One aspect of road running that Kristin Barry likes most is its accessibility.

In some races, the best runners in the world line up with weekend joggers and all take the same path toward the finish line. Spectators don’t need tickets to sidle up close to the action.

“Road racing always felt, to me, a little bit different than other pro sports,” said Barry, a two-time winner of the Maine women’s division of the popular TD Beach to Beacon 10K Road Race. “I wonder if that, in some way, will change.”

The two bomb blasts near the finish line of Monday’s 117th running of the Boston Marathon sent reverberations throughout the world, particularly in the running community.

Barry, a mother of two who lives in Scarborough, spent much of Monday with her father, racing to six spots along the 26.2-mile course from Hopkinton, Mass., to downtown Boston to support fellow members of her Dirigo Running Club.

That freedom to zip around the course and communicate with the racers is part of the event’s appeal, Barry said, but such easy access leaves low barriers for someone bent on harm.

“I wonder if the finish line will have to be gated in some way, or if you’ll have to have special pass to watch,” Barry said. “I’m just incredibly sad. It’s hard to believe this would happen in a road race.”

The race director of the Boston Marathon – Dave McGillivray – holds the same position with the Beach to Beacon. His attention to detail is legendary, with contingency plans for all manner of emergencies in every race he directs.

“I can’t stop thinking about all of the ‘hypothetical’ table-top exercises we have done with this race year after year with our public safety partners, and then to have this happen,” McGillivray said in a statement released Tuesday afternoon. “So, so surreal. We all feel so sorry for the innocent victims and their families.”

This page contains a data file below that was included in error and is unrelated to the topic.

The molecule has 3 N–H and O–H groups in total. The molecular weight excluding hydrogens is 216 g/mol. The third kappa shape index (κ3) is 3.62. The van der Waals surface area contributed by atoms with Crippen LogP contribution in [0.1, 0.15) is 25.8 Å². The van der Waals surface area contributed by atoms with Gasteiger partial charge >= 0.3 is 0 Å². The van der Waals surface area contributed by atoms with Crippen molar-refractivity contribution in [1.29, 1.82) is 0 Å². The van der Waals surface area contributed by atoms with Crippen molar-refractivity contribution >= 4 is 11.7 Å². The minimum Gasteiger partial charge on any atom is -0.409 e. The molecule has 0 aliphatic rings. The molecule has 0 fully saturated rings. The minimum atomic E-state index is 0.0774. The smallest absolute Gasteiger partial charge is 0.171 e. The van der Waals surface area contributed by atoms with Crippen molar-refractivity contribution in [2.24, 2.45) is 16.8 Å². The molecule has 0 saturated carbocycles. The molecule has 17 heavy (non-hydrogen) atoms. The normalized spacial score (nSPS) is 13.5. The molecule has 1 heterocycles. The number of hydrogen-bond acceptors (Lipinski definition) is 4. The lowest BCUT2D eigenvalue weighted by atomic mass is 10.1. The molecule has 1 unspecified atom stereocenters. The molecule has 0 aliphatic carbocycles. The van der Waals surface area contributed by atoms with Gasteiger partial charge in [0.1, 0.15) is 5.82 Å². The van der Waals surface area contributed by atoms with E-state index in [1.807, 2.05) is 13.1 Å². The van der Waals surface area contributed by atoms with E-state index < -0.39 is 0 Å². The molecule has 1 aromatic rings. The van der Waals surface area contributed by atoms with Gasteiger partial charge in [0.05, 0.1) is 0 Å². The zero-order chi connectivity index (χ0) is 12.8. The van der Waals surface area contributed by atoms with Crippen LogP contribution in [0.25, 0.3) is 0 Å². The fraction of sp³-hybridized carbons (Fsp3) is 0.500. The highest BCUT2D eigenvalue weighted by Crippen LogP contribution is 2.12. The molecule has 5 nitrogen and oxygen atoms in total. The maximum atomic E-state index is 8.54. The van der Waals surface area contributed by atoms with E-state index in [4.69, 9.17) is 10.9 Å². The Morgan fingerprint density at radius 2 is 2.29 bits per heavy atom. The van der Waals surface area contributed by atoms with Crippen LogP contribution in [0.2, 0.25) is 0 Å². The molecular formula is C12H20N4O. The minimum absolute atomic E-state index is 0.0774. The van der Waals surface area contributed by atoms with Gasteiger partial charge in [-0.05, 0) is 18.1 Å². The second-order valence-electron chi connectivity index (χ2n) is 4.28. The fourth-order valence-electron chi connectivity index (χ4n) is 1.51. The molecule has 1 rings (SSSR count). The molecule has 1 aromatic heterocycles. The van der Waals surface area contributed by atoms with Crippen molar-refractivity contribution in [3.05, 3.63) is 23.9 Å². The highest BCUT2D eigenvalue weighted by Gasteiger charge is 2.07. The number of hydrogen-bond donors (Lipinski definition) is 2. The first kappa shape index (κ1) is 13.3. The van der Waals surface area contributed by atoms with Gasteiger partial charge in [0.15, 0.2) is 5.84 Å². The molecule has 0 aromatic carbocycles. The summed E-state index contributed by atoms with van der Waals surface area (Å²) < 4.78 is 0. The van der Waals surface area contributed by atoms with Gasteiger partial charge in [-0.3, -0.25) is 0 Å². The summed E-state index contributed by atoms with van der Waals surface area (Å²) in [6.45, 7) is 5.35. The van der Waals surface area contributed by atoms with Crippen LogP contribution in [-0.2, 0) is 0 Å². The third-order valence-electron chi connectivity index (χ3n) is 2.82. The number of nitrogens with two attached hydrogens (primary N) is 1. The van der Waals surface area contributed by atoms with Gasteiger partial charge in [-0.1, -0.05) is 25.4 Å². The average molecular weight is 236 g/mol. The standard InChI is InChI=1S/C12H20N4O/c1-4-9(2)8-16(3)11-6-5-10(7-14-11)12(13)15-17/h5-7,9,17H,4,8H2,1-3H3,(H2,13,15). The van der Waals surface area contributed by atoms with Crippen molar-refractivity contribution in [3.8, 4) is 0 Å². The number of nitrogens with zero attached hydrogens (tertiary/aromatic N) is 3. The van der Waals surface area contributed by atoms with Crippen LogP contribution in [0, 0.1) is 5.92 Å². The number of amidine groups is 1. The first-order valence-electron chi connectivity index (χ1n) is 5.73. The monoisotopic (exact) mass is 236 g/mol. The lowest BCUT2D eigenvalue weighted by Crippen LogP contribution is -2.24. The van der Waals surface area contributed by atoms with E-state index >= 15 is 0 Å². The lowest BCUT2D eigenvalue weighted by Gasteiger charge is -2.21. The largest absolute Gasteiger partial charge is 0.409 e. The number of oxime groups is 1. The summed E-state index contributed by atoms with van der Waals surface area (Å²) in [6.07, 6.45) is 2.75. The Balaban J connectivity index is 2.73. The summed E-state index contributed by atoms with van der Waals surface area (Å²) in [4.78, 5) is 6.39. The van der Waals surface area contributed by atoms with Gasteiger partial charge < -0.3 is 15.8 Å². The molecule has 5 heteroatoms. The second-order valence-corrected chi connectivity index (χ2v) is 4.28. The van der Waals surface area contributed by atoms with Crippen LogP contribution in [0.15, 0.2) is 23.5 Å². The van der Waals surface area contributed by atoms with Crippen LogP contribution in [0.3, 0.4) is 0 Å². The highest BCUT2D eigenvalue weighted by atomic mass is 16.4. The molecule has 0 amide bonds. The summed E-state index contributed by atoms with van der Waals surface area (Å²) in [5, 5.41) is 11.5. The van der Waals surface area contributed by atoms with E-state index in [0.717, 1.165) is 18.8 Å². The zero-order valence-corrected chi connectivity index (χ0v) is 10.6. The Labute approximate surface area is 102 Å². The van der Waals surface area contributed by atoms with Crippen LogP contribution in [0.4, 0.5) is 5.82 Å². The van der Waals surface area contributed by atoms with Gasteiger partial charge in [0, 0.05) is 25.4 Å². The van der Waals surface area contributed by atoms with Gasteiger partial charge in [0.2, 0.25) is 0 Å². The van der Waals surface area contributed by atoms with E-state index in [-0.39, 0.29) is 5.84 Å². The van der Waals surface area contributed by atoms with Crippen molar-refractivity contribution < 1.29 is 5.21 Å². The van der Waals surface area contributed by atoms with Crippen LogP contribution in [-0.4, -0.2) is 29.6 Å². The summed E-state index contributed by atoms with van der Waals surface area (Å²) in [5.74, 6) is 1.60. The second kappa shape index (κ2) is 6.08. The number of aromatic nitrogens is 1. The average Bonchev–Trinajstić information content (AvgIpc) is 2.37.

Dave Weatherbie, president of the Beach to Beacon race, said it’s too early to talk about any security measures that might be added to the event in Cape Elizabeth, set for Aug. 3 this year.

“The pain of what occurred in Boston is both fresh and deep,” Weatherbie said in a prepared statement. “For that reason, and out of respect for what took place there, it is too soon to discuss with any specificity the impact of that tragedy on the TD Beach to Beacon 10K.

Michael McGovern, town manager in Cape Elizabeth, said security has been a concern since Joan Benoit Samuelson started the race in 1998.

“Clearly, once things settle down in Boston, Dave McGillivray and his team will be working, as they always have, with our chief (of police, Neil Williams) to evaluate what additional steps might be needed,” McGovern said.

The Sept. 11 terrorist attacks on New York and Washington prompted increased security for Maine’s largest road race, including personnel stationed in the Portland Head Light tower and in inflatable motor boats just off Fort Williams Park.

South Portland Police Chief Ed Googins, whose department dedicates many officers to provide assistance on race day, said he doesn’t expect major changes in security, although it may feel different.

“In reality, events like (Beach to Beacon) have had very significant safety plans in place,” he said.

“Having said that, a lot of people who come as spectators … it’s easy to get in and leave; there’s no place you go and get screened.

“The lesson here is, it’s not fail-safe,” he said, “and that’s why people have to keep their eyes open and speak up.”

— Staff Writer David Hench contributed to this report.

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